In gaelic, uisce betha, or 'water of life' was used to describe such drinks in the Middle Ages. This malted grain whiskey must be produced on the island of Ireland.
A top fermented dark beer made with roasted malts and/or brown malts. These are usually higher ABV (7+) and range from flavors of bread to chocolate, coffee, and cream.
Water into which carbon dioxide gas under pressure has been dissolved, creating a fizzy texture. We treat soda water, club soda, seltzer and sparkling water the same.
The most common fruit juice used in cocktails. This citrus juice is about 6% acid; pure citric acid. Lemon juice should be used the day it is squeezed, some like it freshly squeezed and others like it a few hours old.
A syrup made from dissolving granulated sugar (sucrose) in water. Regular simple is made by combining 1:1 sugar:water by mass, rich simple is 2:1 sugar:water by mass although only 1.5 times as sweet as regular. We always use 1:1 syrup unless otherwise noted in the recipe itself.
A subset of aged (dark) rums that specifically come from Jamaica. These rums are highly regarded for their unusual pot-still funk, necessary for certain classic cocktails.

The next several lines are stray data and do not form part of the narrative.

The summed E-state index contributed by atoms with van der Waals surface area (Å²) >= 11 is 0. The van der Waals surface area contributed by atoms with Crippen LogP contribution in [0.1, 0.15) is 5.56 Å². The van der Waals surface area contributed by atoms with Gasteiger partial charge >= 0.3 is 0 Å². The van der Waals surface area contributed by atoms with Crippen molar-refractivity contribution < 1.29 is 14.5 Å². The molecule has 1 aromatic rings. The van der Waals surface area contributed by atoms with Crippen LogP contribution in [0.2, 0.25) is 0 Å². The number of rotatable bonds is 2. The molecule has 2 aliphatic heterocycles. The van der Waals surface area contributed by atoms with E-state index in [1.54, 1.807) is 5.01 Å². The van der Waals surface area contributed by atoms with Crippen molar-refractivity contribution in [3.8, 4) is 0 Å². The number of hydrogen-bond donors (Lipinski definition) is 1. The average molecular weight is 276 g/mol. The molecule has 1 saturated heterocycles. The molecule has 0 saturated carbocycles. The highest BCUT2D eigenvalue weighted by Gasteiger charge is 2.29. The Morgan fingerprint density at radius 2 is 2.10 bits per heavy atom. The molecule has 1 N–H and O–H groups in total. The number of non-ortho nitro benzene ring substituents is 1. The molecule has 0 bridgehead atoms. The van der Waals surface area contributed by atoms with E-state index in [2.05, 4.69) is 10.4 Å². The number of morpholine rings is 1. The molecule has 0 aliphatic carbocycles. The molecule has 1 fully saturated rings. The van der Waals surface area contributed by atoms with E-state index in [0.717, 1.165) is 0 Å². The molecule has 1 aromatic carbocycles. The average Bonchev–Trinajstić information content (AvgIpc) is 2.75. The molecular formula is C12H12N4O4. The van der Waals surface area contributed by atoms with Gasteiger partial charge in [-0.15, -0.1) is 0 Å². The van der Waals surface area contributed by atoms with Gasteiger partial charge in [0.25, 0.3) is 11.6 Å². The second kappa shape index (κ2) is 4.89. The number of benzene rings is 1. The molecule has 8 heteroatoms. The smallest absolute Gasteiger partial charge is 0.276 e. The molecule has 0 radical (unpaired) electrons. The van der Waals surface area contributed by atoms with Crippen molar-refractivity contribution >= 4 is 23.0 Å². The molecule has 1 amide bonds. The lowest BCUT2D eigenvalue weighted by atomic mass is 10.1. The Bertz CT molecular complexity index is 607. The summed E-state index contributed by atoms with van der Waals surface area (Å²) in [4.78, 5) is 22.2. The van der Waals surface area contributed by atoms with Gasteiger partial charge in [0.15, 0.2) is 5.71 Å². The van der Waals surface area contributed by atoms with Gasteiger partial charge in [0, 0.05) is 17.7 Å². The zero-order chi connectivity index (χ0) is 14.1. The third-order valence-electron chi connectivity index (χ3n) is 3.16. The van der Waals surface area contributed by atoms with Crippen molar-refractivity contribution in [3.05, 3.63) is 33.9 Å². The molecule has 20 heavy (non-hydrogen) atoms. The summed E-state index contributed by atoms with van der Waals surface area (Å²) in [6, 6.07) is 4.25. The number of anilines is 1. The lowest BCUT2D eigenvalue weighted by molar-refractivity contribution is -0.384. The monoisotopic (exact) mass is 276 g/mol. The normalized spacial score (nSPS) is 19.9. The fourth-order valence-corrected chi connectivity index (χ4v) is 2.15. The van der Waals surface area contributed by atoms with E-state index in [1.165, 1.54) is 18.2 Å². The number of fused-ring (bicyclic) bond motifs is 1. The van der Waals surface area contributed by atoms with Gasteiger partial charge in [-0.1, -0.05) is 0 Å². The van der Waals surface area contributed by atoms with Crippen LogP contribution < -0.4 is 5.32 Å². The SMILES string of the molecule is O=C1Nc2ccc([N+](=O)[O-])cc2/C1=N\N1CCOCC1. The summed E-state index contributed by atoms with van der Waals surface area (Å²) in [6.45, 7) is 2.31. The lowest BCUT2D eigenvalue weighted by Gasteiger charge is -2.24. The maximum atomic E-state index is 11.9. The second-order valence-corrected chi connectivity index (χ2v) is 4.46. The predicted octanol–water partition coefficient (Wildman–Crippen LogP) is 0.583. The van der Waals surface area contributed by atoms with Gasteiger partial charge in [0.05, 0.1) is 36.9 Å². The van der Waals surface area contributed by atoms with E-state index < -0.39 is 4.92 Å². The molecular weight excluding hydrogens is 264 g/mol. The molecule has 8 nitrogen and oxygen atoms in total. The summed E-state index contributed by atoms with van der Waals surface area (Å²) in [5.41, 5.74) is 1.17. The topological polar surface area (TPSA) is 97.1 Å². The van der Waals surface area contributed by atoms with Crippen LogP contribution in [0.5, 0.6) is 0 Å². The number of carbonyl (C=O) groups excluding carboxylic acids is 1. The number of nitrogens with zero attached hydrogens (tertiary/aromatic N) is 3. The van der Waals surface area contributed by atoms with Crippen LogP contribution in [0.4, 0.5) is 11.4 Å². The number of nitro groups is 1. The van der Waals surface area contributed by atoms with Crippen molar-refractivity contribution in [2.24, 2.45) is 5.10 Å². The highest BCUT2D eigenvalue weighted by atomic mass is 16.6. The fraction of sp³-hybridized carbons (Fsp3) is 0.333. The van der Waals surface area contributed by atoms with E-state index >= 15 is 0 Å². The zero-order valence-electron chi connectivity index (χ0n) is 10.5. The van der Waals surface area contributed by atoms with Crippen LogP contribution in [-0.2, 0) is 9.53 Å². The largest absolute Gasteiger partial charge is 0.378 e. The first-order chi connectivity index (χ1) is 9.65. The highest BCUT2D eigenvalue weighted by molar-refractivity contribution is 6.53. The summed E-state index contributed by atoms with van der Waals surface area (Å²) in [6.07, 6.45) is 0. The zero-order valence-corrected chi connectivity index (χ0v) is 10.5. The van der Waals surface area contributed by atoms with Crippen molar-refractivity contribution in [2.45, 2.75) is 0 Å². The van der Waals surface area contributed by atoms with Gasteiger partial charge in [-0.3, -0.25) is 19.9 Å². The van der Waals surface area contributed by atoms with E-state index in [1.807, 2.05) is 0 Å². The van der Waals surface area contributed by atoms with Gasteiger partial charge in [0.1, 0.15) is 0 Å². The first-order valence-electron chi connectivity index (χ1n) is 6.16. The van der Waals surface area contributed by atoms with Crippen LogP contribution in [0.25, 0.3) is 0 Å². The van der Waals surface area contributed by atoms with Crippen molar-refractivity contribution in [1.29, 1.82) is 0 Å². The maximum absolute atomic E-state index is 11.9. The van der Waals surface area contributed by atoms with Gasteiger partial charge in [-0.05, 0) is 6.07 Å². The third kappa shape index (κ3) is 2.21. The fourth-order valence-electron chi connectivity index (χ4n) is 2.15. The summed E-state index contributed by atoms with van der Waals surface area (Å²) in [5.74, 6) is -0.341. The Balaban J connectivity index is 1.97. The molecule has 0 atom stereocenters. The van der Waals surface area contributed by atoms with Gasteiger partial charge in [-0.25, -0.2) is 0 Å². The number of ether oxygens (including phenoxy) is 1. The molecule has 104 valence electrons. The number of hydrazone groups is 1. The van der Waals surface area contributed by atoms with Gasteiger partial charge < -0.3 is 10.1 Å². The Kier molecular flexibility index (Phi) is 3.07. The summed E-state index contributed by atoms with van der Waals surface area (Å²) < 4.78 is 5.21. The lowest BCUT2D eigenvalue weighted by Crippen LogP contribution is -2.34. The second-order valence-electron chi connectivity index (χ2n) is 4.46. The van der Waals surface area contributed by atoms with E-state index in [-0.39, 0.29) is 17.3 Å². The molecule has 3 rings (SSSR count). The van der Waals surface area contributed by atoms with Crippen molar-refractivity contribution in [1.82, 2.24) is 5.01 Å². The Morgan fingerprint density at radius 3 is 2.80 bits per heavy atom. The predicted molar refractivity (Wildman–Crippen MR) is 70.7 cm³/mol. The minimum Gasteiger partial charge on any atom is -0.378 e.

Also known as pimento dram, this is an allspice berry flavored liqueur; from the pimento tree. You can make your own! Here is a recipe from Serious Eats: Measure out 1/2 cup whole allspice berries, then crush them in a mortar and pestle or grinder. Place the crushed allspice in a sealable glass jar with 1 cup rum, steep for 4 days, shaking daily. On day 5, add 1 broken cinnamon stick. Let steep for 7 more days, after 12 total days of steeping, strain out the solids through a cheesecloth. Make a syrup by combining 1 1/2 cup water and 2/3 cup brown sugar, heat until it dissolves then add it to the alcholoic mix. Let rest for an additional day, and enjoy!
The seed from an evergreen tree, used as a grated garnish in many cocktails. A must for egg-nog and egg-nog like drinks. In sufficent amounts it gives a numbing sensation.
Small, round, green citrus fruits. Commonly used in many cocktails for its rind or its acidic taste (6% acid total; 4% citric, 2% malic, some succinic acid).
Serves 6-8. Combine all the ingredients in a punch bowl with 1 cup crushed ice, then slip in a large block of ice. Grate nutmeg over the surface of the punch. Ladel into individual glasses and garnish with lime wheels.
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